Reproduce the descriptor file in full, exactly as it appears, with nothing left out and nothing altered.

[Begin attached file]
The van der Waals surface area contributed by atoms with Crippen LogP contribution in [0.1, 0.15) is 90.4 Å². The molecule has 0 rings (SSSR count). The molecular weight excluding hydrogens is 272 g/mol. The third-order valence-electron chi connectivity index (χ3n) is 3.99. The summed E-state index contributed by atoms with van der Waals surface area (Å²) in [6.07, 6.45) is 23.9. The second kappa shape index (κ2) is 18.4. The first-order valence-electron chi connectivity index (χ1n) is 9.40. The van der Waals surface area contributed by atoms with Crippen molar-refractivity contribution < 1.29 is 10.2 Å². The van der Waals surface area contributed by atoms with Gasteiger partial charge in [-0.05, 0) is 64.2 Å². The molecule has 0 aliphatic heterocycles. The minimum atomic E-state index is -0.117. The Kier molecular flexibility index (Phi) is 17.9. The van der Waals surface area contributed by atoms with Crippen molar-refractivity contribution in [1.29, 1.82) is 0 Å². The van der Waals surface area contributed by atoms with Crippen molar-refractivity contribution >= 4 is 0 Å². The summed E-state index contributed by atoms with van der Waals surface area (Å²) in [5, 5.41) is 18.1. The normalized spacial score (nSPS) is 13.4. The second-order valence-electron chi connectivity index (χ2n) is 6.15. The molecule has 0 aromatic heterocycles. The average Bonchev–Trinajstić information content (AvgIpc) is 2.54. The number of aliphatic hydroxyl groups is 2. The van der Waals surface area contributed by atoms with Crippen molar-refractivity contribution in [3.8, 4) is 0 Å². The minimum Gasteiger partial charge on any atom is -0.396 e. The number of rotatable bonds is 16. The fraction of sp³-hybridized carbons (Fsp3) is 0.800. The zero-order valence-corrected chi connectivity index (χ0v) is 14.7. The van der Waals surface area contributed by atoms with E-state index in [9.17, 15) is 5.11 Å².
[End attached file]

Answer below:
The van der Waals surface area contributed by atoms with Crippen LogP contribution in [0.1, 0.15) is 90.4 Å². The molecule has 0 rings (SSSR count). The molecular weight excluding hydrogens is 272 g/mol. The third-order valence-electron chi connectivity index (χ3n) is 3.99. The summed E-state index contributed by atoms with van der Waals surface area (Å²) in [6.07, 6.45) is 23.9. The second kappa shape index (κ2) is 18.4. The first-order valence-electron chi connectivity index (χ1n) is 9.40. The van der Waals surface area contributed by atoms with Crippen molar-refractivity contribution < 1.29 is 10.2 Å². The van der Waals surface area contributed by atoms with Gasteiger partial charge in [-0.05, 0) is 64.2 Å². The molecule has 0 aliphatic heterocycles. The minimum atomic E-state index is -0.117. The Kier molecular flexibility index (Phi) is 17.9. The van der Waals surface area contributed by atoms with Crippen molar-refractivity contribution in [1.29, 1.82) is 0 Å². The van der Waals surface area contributed by atoms with Crippen molar-refractivity contribution >= 4 is 0 Å². The summed E-state index contributed by atoms with van der Waals surface area (Å²) in [5, 5.41) is 18.1. The normalized spacial score (nSPS) is 13.4. The second-order valence-electron chi connectivity index (χ2n) is 6.15. The molecule has 0 aromatic heterocycles. The average Bonchev–Trinajstić information content (AvgIpc) is 2.54. The number of aliphatic hydroxyl groups is 2. The van der Waals surface area contributed by atoms with Crippen molar-refractivity contribution in [3.8, 4) is 0 Å². The minimum Gasteiger partial charge on any atom is -0.396 e. The number of rotatable bonds is 16. The fraction of sp³-hybridized carbons (Fsp3) is 0.800. The zero-order valence-corrected chi connectivity index (χ0v) is 14.7. The van der Waals surface area contributed by atoms with E-state index in [9.17, 15) is 5.11 Å².